An Empire Built With Greed and Sacrifice

Risk and sacrifice are essential if one is going to make great changes within a short period of time.  When Japan was forced to thrust open its doors to western powers in the mid-nineteenth century, the Japanese people had a choice: to succumb to foreign influence or to refuse to lose themselves and to push back.

They pushed back.

But risk and sacrifice had to be a part of the energy behind that push.  There are many groups that gave of themselves to make it possible, but the group that stood out to me was women.  The victimization of women is an important part of history, but it is incredibly difficult to teach to teenagers in a sensitive but realistic way is a challenge that history teachers must face.

Background Information
For more information on the history behind Japan's journey from a private mysterious samurai culture filled with tradition to a technologically advanced world power that bombed Pearl Harbor, check out these resources:
Unconditional Expansion
Long before Japan chose a side in the World War II conflict, the small island nation had to look for resources abroad in order to keep up with the western imperial powers (Great Britain, United States, France, etc.).  They looked nearby to the Korean Peninsula, Taiwan, and China.  In the Mimura essay, she sums up the Japanese army's strategy to build an empire.
The army, on the other hand, found itself bogged down occupying Taiwan, Korea (taken as a colony in 1910), and especially Manchuria, where the army protected Japanese mines, factories, railroads, and large communities of settlers. Eager to demonstrate their power, unwilling to wait for diplomacy, and convinced that their allies in Tokyo would back them, Japanese army officers planned an incident which would force the Japanese government to seize Manchuria.  Despite advance warning of the plot, the High command in Tokyo was unwilling to take action against its own men until it was too late.  On September 18, 1931, a bomb blast on a Japanese railroad triggered a well-prepared attack in which all of northeast China was seized.  By spring, large parts of Mongolia also lay in Japanese hands, and for the next six years, by treaty and by aggressive action on the ground, Japan took over piece after piece of northern China.
Japanese soldiers were hungry for the resources, land, and reputation that they wanted for themselves and for their nation.  They were not even willing to wait for word from thier own government when it came to opportunities they saw for growing their nation's global footprint.

While the soldiers spent months and years away from home fighting for their country, they became greedy. The Nanjing Massacre is the most famous example of mass murder and war rape.  In an essay by Mark Seldon
Major Gen. Sasaki Toichi confided to his diary on December 13:
. . . our detachment alone must have taken care of over 20,000. Later, the enemy surrendered in the thousands. Frenzied troops--rebuffing efforts by superiors to restrain them--finished off these POWs one after another. . . . men would yell, ‘Kill the whole damn lot!” after recalling the past ten days of bloody fighting in which so many buddies had shed so much blood.’”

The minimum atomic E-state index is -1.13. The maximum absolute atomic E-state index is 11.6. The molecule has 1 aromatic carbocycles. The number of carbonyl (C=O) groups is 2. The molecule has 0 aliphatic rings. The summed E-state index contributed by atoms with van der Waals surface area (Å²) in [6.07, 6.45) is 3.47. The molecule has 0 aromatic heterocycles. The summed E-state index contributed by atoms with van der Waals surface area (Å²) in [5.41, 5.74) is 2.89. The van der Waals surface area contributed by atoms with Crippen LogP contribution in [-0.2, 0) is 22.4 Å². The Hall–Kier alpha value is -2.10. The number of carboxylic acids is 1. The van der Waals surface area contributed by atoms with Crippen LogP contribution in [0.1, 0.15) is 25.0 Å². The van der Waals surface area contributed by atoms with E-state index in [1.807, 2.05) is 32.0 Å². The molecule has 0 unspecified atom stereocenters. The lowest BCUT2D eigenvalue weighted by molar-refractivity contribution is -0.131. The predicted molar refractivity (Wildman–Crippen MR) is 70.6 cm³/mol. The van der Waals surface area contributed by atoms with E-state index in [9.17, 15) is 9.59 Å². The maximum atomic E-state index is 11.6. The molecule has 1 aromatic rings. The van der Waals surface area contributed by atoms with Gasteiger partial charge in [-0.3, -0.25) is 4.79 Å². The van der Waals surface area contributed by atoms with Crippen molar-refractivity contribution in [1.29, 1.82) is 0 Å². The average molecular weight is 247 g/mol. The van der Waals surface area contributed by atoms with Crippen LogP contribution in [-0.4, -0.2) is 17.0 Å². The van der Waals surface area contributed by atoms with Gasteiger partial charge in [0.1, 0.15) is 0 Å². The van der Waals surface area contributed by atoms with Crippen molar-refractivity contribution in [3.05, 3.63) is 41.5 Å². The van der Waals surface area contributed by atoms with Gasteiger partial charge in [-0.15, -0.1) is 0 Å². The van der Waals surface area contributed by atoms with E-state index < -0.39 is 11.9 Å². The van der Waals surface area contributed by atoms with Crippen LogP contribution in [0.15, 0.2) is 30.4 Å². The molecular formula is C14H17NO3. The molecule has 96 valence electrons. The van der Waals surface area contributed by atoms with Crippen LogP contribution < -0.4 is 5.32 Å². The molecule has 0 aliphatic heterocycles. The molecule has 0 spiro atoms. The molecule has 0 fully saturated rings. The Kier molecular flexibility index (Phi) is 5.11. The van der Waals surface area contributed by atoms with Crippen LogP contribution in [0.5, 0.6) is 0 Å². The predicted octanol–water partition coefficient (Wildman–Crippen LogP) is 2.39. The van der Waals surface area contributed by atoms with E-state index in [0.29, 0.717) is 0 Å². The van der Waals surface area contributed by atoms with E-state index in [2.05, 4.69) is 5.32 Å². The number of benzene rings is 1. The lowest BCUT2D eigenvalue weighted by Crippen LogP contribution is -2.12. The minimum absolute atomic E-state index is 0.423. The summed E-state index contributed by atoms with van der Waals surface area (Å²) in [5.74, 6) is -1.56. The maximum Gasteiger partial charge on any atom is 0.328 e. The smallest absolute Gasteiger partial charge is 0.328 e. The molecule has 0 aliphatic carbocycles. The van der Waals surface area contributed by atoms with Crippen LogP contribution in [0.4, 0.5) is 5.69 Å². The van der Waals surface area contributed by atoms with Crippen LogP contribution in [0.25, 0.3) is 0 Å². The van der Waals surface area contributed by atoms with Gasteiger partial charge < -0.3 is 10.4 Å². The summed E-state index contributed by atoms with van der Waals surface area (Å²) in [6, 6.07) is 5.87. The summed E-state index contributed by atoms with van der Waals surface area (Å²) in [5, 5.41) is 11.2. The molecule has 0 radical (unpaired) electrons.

The killing at Nanjing was not limited to captured Chinese soldiers. Large numbers of civilians were raped and/or killed. Lt. Gen. Okamura Yasuji, who in 1938 became commander of the 10th Army, recalled “that tens of thousands of acts of violence, such as looting and rape, took place against civilians during the assault on Nanjing. Second, front-line troops indulged in the evil practice of executing POWs on the pretext of [lacking] rations.”
Controversial photo of massacre victims on the shore of the Yangtze River with a Japanese soldier standing nearby.
Why were Japanese soldiers committing these horrifying war atrocities?  Some of the commanding officers thought that separation from home, family, and women could be one of the reasons.  They proposed the idea of comfort women.  

Comfort Women
Often through trickery, women from Korea, Taiwan, the Philippines and elsewhere were forced to become sexual servants for Japanese soldiers in Asia and the Pacific. Primary sources tell heartbreaking stories of women who were forced into brothels for as many as 8 years.
For more primary accounts see the Digital Museum.
Many of these women were victimized while their husbands were away at war.  When their husbands returned they could not tell them what had happened and lived with the secrets for the rest of their lives.  Other young women were kidnapped while their parents were working or were away.  These unwilling women made the ultimate sacrifice.  Their stories are not told often enough, but they are doing their best to gain recognition and compensation, although neither will make up for what they dealt with.

So how do we as teachers tell this important part of history while being sensitive?  We don't want to make history class engaging only because they are enthralled by horrifying human stories that remind them of Hollywood movie scripts, but we don't want to be dishonest and sugarcoat the truth.  Perhaps an appropriate mix of historical context, primary accounts, and present-day connections, like in this post, is the best approach.

This post is a reflection based on the author's coursework through Primary Source in an online class called Japan and the World.


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